Here in Minnesota, by the time the calendar announces the start of autumn, we're already in full sway. A few of the maples begin turning their colors in early September, and my staghorn sumac was hinting yellow by mid month. Winter, too, will impatiently come well before the Dec. 22 calendar date, often settling in here shortly after Halloween.
Autumn has always been my favorite time of year. There's a poignancy about it, as we're always well aware that the first killing frost is just around the corner, even while the gardens and landscapes are at their most colorful. Minnesota is mid summer is a lush place dominated by greens, but as autumn begins, the greens are beginning to turn to yellows and browns, and the garden plants still flowering take on an almost neon intensity: brown-eyed susans, asters, mums.
For some people, autumn is a somewhat sad time, but I've never felt that way about it. There is just a hint of melancholy about it, but it's that kind of nice melancholy, like you get before going to bed after a full day of boisterous, fun activity. Winter for me is a time of peace and contentment, as so it doesn't particularly bother me that summer is over. Summer 2010 was a little stressful for me this year, with a difficult economy making for a challenging work situation, and a bum knee giving me a fair amount of physical pain to accommodate. So I find myself ready for a more restful autumn and winter.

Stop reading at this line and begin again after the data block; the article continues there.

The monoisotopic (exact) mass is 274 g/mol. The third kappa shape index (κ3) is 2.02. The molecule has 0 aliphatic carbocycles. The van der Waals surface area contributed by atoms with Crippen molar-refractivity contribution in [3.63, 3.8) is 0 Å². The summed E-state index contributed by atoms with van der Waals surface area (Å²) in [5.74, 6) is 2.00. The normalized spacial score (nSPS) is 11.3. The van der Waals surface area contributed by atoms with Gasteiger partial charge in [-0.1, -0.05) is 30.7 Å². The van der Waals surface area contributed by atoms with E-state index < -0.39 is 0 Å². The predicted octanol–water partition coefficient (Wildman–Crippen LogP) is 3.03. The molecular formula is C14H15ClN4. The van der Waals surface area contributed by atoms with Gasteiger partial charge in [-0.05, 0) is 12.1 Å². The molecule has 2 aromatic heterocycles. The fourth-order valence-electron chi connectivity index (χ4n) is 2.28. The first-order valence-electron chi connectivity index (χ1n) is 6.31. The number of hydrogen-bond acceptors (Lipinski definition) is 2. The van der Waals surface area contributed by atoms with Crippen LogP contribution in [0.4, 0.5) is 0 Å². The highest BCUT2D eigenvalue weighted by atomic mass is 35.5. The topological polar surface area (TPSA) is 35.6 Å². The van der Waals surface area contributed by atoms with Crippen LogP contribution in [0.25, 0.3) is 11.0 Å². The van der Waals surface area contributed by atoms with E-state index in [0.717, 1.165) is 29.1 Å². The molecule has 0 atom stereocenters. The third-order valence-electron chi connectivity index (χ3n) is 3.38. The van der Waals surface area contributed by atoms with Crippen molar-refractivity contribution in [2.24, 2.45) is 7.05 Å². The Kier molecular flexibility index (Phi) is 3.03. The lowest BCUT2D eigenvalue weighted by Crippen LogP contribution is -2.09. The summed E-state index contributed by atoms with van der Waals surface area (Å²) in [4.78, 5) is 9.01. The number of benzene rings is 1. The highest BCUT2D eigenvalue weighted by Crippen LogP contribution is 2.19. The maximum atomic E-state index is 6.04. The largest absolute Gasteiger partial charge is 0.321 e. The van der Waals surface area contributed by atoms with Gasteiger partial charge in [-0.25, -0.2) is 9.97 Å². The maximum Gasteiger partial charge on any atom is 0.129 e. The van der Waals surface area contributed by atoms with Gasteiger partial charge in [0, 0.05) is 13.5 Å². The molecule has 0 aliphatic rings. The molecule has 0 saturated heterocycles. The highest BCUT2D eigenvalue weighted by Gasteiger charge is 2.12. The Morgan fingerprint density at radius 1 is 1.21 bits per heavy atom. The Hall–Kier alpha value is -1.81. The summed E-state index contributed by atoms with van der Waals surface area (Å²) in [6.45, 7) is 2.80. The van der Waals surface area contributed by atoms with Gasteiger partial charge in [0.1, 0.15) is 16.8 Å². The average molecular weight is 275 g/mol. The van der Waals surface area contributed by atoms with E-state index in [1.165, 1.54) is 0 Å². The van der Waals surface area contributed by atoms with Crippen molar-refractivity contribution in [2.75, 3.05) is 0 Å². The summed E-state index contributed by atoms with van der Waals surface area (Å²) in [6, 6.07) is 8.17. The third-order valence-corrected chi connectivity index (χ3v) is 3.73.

The last couple of years have found me feeling even more nostalgic in autumn, and I wonder if this is perhaps because I'm now in the early autumn phase of life myself. I'll be turning 55 later this year, eligible for senior citizen discounts at Perkins restaurants, and with a family legacy that has most everyone moving onward in their 60s or 70s, I'd be fooling myself to imagine that I'm still a young man. You might think that this would be sobering or depressing, but strangely it's not.
I suppose I take comfort from the fact that I've never seen a winter that wasn't followed by spring. It's just that one day in the future, spring will look quite a bit different than ever before.